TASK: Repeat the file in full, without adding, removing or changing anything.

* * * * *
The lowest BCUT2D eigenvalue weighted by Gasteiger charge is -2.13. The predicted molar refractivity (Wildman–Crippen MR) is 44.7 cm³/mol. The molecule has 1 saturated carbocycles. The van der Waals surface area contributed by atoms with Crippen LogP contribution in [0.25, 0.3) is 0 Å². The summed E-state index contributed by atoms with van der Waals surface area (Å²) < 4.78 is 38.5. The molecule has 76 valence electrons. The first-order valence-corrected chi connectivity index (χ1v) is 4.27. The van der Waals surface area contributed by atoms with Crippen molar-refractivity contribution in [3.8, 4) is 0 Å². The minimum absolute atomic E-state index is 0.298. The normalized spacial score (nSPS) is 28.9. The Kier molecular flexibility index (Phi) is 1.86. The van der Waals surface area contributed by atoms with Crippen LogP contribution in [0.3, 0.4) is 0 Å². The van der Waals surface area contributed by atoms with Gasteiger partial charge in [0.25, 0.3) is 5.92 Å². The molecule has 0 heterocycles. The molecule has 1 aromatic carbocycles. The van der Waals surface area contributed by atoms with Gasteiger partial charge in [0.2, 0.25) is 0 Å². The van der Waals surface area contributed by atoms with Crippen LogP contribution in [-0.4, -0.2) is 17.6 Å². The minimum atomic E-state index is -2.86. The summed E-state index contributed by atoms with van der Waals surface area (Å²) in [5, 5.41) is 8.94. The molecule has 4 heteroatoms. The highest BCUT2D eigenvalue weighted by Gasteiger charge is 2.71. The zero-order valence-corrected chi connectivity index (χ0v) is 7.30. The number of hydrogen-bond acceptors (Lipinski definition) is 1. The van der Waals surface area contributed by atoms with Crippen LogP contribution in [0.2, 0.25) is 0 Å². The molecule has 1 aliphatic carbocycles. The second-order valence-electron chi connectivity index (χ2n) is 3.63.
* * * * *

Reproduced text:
The lowest BCUT2D eigenvalue weighted by Gasteiger charge is -2.13. The predicted molar refractivity (Wildman–Crippen MR) is 44.7 cm³/mol. The molecule has 1 saturated carbocycles. The van der Waals surface area contributed by atoms with Crippen LogP contribution in [0.25, 0.3) is 0 Å². The summed E-state index contributed by atoms with van der Waals surface area (Å²) < 4.78 is 38.5. The molecule has 76 valence electrons. The first-order valence-corrected chi connectivity index (χ1v) is 4.27. The van der Waals surface area contributed by atoms with Crippen molar-refractivity contribution in [3.8, 4) is 0 Å². The minimum absolute atomic E-state index is 0.298. The normalized spacial score (nSPS) is 28.9. The Kier molecular flexibility index (Phi) is 1.86. The van der Waals surface area contributed by atoms with Crippen LogP contribution in [0.3, 0.4) is 0 Å². The van der Waals surface area contributed by atoms with Gasteiger partial charge in [0.25, 0.3) is 5.92 Å². The molecule has 0 heterocycles. The molecule has 1 aromatic carbocycles. The van der Waals surface area contributed by atoms with Gasteiger partial charge in [0.2, 0.25) is 0 Å². The van der Waals surface area contributed by atoms with Crippen LogP contribution in [-0.4, -0.2) is 17.6 Å². The minimum atomic E-state index is -2.86. The summed E-state index contributed by atoms with van der Waals surface area (Å²) in [5, 5.41) is 8.94. The molecule has 4 heteroatoms. The highest BCUT2D eigenvalue weighted by Gasteiger charge is 2.71. The zero-order valence-corrected chi connectivity index (χ0v) is 7.30. The number of hydrogen-bond acceptors (Lipinski definition) is 1. The van der Waals surface area contributed by atoms with Crippen LogP contribution in [0.2, 0.25) is 0 Å². The molecule has 1 aliphatic carbocycles. The second-order valence-electron chi connectivity index (χ2n) is 3.63.